Our formula is, of course, proprietary, meaning it's a secret we protect highly. We can discuss, however, the mechanism of action in general terms. Sunscreens either reflect (physical) UV rays or absorb (chemical) them to be effective. DEET works simply by being offensive to mosquitoes, gnats, no-see-ums, ticks, flies, etc. Other theories of how DEET works are out there but recent data suggests it just does not smell good to them. DEET looses repellency over time (3-8 hours) based on concentration applied to the skin as it is either absorbed or evaporates/volatizes into the air. Now, here’s the magic of Sunsect.
The Sunsect formula suspends the DEET molecules in a plasticized matrix with its film formers and waterproofing agents the effect of which is to decrease both absorption and evaporation. Thus giving Sunsect its extremely low toxicity profile and its unexpectedly long repellency considering it’s only a 20% solution.
DEET is Safe and the ONLY Real Repellent
Unfortunately, DEET in some areas is the victim of some very inaccurate and misguided safety concerns generally based on erroneous information, rumor and self-serving rhetoric. In truth, DEET has a very low toxicity profile when used as directed on the skin. The following factoids are the facts currently known about this most excellent repellent:
Who Should Use Sunsect ?
In a word, EVERYONE! Whenever out of doors at a time of the year when biting insects are active. In the equatorial parts of the earth that is pretty much year around. To be in compliance with recommendations of the CDC, American College of Dermatology and many other authorities, Sunsect really is the only sensible and trustworthy solution for those who need both a sunscreen and reliable insect repellent.
Education of the General Public
This year we are taking Sunsect to the commercial market after 15 years of exclusive military sales. Efforts are being made to educate the public as well as official agencies such as the Centers for Disease Control (CDC), FEMA, rescue agencies, relief agencies, news companies, universities and churches and a host of other organizations.
DEET is very safe and as long as it is used as directed just like any other chemical. It should never be eaten and we don’t recommend inhalation. Below we compare the safety record of DEEET with other safe OTC products. As you can see, even with 30% of the population now using DEET with regularity, toxicity is rare and almost totally limited to skin reactions. Virtually all serious know DEET reactions have been in individuals after exceptionally frequent and high concentration use over long periods. No important toxicity has been seen in individuals who use DEET as directed. Additionally, our formulation is Sunsect appears to be even safer. After 15 + years of use by the US military on thousands of soldiers only a handful of minor skin reactions (15) or stinging eyes have been reported.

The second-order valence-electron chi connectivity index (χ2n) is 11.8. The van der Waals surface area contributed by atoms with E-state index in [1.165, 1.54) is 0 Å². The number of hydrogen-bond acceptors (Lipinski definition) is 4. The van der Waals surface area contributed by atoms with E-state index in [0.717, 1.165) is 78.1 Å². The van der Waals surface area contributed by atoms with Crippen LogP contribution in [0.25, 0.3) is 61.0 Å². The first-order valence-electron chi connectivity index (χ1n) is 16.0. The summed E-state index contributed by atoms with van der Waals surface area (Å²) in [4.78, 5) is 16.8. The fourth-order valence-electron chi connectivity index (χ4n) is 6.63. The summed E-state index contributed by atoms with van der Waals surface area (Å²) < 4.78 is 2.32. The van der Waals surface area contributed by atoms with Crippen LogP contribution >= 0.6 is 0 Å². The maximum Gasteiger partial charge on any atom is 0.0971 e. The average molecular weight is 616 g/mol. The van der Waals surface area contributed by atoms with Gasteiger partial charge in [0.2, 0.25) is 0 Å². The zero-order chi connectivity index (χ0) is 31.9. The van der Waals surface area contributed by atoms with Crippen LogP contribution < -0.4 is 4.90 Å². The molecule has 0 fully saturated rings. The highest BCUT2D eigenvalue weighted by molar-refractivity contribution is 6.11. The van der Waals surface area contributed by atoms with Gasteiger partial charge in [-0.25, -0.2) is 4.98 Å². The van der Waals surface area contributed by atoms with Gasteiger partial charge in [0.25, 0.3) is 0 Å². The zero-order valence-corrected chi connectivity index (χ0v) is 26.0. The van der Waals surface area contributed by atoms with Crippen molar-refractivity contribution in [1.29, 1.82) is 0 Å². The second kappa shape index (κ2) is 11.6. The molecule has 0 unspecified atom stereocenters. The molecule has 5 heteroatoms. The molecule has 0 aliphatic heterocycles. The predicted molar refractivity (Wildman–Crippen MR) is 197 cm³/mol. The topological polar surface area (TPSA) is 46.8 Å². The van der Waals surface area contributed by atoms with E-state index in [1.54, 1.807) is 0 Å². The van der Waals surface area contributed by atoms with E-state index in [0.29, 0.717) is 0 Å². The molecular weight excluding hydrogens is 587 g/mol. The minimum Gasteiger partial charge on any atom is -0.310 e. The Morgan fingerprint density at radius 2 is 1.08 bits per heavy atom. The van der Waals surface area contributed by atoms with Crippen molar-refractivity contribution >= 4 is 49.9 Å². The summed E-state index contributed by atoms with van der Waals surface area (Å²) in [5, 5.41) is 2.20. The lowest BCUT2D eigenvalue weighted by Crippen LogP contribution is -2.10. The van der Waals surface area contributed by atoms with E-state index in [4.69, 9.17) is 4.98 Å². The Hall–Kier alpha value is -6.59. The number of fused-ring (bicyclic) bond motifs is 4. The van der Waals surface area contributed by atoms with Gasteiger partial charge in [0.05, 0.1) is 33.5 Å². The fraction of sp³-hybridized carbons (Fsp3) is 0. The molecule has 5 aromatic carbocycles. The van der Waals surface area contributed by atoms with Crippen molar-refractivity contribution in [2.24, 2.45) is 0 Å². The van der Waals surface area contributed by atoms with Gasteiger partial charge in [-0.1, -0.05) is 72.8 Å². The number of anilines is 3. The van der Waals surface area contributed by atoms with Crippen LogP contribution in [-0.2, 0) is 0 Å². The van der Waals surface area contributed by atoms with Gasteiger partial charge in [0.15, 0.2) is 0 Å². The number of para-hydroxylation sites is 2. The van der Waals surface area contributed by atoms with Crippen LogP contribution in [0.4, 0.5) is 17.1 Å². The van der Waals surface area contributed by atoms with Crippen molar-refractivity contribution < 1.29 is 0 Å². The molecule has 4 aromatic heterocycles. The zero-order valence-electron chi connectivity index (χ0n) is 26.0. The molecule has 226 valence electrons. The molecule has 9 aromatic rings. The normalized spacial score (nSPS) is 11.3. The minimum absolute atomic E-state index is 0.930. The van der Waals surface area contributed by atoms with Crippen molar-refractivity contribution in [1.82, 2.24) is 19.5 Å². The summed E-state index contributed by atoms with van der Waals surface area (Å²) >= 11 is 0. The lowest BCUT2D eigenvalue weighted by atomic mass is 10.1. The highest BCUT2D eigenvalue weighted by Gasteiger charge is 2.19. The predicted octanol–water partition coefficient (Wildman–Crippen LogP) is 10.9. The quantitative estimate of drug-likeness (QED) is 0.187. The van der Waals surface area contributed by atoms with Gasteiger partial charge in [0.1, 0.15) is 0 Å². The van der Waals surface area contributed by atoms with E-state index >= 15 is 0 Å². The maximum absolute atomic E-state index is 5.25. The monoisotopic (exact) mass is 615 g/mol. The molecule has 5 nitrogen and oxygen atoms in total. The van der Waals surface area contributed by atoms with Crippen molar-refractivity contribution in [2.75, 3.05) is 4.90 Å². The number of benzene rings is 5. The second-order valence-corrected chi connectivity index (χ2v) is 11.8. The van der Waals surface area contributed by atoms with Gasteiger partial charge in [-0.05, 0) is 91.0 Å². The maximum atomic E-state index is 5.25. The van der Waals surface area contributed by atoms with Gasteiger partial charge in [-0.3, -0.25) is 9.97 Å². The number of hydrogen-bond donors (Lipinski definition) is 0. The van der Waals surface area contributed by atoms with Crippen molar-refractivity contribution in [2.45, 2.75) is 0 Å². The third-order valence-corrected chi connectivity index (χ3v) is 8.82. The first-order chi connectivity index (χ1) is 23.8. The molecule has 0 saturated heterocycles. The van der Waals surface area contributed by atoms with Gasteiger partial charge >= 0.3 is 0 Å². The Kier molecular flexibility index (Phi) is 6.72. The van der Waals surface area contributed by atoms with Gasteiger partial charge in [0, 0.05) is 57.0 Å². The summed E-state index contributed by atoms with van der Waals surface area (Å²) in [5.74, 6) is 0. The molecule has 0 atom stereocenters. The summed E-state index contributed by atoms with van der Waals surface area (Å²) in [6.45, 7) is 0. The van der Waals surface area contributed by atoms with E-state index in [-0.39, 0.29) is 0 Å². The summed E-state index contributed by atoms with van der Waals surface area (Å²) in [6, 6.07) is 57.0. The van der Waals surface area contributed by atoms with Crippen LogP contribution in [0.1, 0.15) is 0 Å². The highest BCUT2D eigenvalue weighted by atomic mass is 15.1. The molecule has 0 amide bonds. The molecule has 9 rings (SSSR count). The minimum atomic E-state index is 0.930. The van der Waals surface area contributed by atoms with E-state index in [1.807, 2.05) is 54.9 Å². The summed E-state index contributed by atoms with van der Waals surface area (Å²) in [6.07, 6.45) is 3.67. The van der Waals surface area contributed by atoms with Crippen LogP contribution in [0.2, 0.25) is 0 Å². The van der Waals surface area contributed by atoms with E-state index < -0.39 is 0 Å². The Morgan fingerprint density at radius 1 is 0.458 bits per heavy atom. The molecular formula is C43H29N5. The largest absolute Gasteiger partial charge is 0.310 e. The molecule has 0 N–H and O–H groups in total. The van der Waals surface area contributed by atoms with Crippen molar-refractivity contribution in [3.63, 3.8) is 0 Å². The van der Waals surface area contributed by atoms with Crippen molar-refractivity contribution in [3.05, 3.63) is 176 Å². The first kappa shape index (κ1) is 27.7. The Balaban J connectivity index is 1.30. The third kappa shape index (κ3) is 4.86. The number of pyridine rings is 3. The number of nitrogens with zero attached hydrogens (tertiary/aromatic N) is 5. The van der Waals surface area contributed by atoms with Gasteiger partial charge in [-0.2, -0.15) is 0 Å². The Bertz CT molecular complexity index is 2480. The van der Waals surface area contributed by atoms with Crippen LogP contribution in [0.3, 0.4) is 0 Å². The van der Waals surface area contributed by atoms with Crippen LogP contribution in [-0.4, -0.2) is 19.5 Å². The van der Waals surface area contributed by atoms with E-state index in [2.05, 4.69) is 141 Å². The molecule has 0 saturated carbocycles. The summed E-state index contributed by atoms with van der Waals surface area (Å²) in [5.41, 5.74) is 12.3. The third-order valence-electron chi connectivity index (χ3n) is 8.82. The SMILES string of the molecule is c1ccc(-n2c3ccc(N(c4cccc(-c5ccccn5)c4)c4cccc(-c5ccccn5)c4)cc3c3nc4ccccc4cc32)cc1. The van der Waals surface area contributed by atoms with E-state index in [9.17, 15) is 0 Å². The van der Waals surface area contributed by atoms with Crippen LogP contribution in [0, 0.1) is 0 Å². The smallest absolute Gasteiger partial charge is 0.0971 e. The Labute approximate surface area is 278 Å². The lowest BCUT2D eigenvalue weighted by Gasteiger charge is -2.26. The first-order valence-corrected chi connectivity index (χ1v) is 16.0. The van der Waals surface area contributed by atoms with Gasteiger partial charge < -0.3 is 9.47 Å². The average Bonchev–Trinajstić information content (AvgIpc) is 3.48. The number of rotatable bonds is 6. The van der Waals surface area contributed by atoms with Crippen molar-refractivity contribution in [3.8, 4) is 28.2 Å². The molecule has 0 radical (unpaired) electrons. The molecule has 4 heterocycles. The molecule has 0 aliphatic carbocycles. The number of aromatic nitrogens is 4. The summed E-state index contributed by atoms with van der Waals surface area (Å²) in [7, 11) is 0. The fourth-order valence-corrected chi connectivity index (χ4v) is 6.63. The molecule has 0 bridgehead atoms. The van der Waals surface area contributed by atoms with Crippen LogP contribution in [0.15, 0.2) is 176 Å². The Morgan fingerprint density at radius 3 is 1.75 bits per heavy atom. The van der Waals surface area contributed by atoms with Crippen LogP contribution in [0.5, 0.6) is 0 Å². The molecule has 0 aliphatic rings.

|Drug||Deaths||Toxicity Common Reaction|
|DEET||8 since 1962 all associated with inappropriate use or ingestion||Skin erythema
|Tylenol||500-1,000 per year||Liver failure|
|OTC Sleeping Meds||501 ER visits per year|
|NSAIDS (Advil, Ibuprofen, Aleve)||100's||GI bleeding and kidney failure|
|Aspirin (ASA)||Common childhood OD
|Prescriptions Opioids (pain relievers)||16,000 per year*||Somnolence, respiratory, depression|
|Benzodiazepines (psychoactive drugs)||6,500*|
You Need Sunscreen and DEET
In a nutshell, when a person is outside these days it is recommended that you should wear sunscreen daily to lower exposure to UV rays that can cause skin cancers like basal cell, Squamous cell skin cancer and melanoma and can result eventually in wrinkling and decreased elasticity of the skin (premature aging). Also, for most of the world, bug repellents are recommended (CDC) to prevent insect bourn illnesses like West Nile Virus, encephalitis, malarias, Dengue fever, and a lot other fevers.
Consider these points: